CNC Router Shoots Production Through the Roof

Use of a four-axis CNC router dramatically increases gun stock production at California shop.

Ironwood Designs, a San Jose, CA-based designer and manufacturer of wooden gun stocks, has more than tripled since replacing a manual pantograph with a four-axis CNC router.

Made of high-quality hardwoods, Ironwood Designs’ products are purchased by individual gun owners, gun dealers and firearms manufacturers to replace the inexpensive plastic or softwood stocks of many imported military guns such as the FN-FAL and the AK-47. Ironwood Designs also sells a four-piece wooden set that includes the butt stock, pistol grip and an upper and lower hand guard.

Production Bottleneck

As one of the few companies making replacement gun stocks for these weapons, Ironwood Designs has a thriving business. According to Matt Shuster, Ironwood Designs president, a bottleneck in the production process needed to be eliminated before further growth could occur.

For the first step in making a gun stock, Ironwood Designs used a Zuckerman copy lathe to automatically carve a wood block into the desired 3-D profile. The machine cut the block from an over-sized plastic pattern of the gun stock. The pattern and the wood block would spin in tandem while the machine’s cutter carriage and a sander carriage traversed the block, delivering a clean finished piece in 1 to 3 minutes.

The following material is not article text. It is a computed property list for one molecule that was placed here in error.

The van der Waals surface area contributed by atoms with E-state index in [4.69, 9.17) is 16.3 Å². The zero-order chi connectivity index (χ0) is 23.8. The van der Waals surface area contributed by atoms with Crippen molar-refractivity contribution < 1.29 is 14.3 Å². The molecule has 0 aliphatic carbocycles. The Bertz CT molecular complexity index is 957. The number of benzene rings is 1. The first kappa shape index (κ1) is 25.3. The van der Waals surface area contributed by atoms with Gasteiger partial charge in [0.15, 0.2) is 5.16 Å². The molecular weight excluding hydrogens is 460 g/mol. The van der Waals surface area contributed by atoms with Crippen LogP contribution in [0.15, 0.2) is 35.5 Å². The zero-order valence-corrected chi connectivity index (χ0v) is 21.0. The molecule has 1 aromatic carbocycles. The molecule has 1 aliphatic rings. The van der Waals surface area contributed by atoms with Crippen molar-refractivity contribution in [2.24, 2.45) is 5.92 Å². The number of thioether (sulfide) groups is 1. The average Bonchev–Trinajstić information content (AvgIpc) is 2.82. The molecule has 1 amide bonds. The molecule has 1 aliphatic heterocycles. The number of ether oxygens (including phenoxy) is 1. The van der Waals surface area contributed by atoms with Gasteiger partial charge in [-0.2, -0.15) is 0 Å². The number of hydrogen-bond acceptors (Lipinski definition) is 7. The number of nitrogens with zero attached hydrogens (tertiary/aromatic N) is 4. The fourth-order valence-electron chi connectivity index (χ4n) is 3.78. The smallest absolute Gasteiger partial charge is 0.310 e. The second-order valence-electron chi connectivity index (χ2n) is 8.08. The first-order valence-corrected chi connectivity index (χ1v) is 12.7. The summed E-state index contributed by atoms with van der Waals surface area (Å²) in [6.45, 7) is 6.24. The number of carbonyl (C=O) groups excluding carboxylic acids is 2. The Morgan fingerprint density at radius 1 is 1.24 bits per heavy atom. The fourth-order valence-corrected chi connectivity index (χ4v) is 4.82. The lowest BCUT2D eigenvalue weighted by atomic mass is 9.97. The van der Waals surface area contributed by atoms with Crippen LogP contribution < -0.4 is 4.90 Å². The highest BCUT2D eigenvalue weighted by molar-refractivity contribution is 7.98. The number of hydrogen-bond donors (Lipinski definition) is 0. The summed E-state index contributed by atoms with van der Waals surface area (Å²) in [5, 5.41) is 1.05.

This part of the production process, which was handled by an Ironwood Designs employee, needed no improvement. The next step was the problem.

     
 
To make the gun stock, Ironwood Designs uses a Zuckerman copy lathe to automatically carve a wood block into the desired 3-D profile. Next, parts are placed on the Techno four-axis CNC router, which positions and cuts four butt stocks at a time in 3 minutes.  
       

After parts were cut on the Zuckerman machine, they needed further cutting to carve out the inlets where the stock fits into the rifle and areas where parts, such as the swivel and the butt plate, are later attached to the stock. After running the parts through the copy lathe, which was located in the company’s shop, Shuster took them to his home workshop, where he used a manual pantograph to make these additional cuts. The pantograph had four spindles so four parts were cut at once. According to Shuster, it was a back-breaking process that was both slow and inaccurate.

The machine cut with straight flute bits. So although some parts could be done with one pass of the bit, others required three or four bit changes. It took an average of 15 minutes to complete the carving process for four butt stocks. Error was the other problem. Using a pantograph involves manually following a pattern with a stylus. If Shuster’s hand slipped, four parts were damaged at once. He estimates that he had a loss of between 10 and 15 percent due to carving errors. Also, as the pattern eventually wore out, edges of the cuts were less sharp, giving them what Shuster calls a “fuzzy” look. Templates would also get kinks and other irregularities, all of which were transferred to the finished product.

Accuracy and Speed

Shuster says a desire for a faster, more accurate carving process led him to look at other options, including CNC machinery. After visiting a woodworking trade show, Shuster purchased a Techno four-axis machine with a 5-foot by 6-foot table, big enough to handle even the longest butt stocks.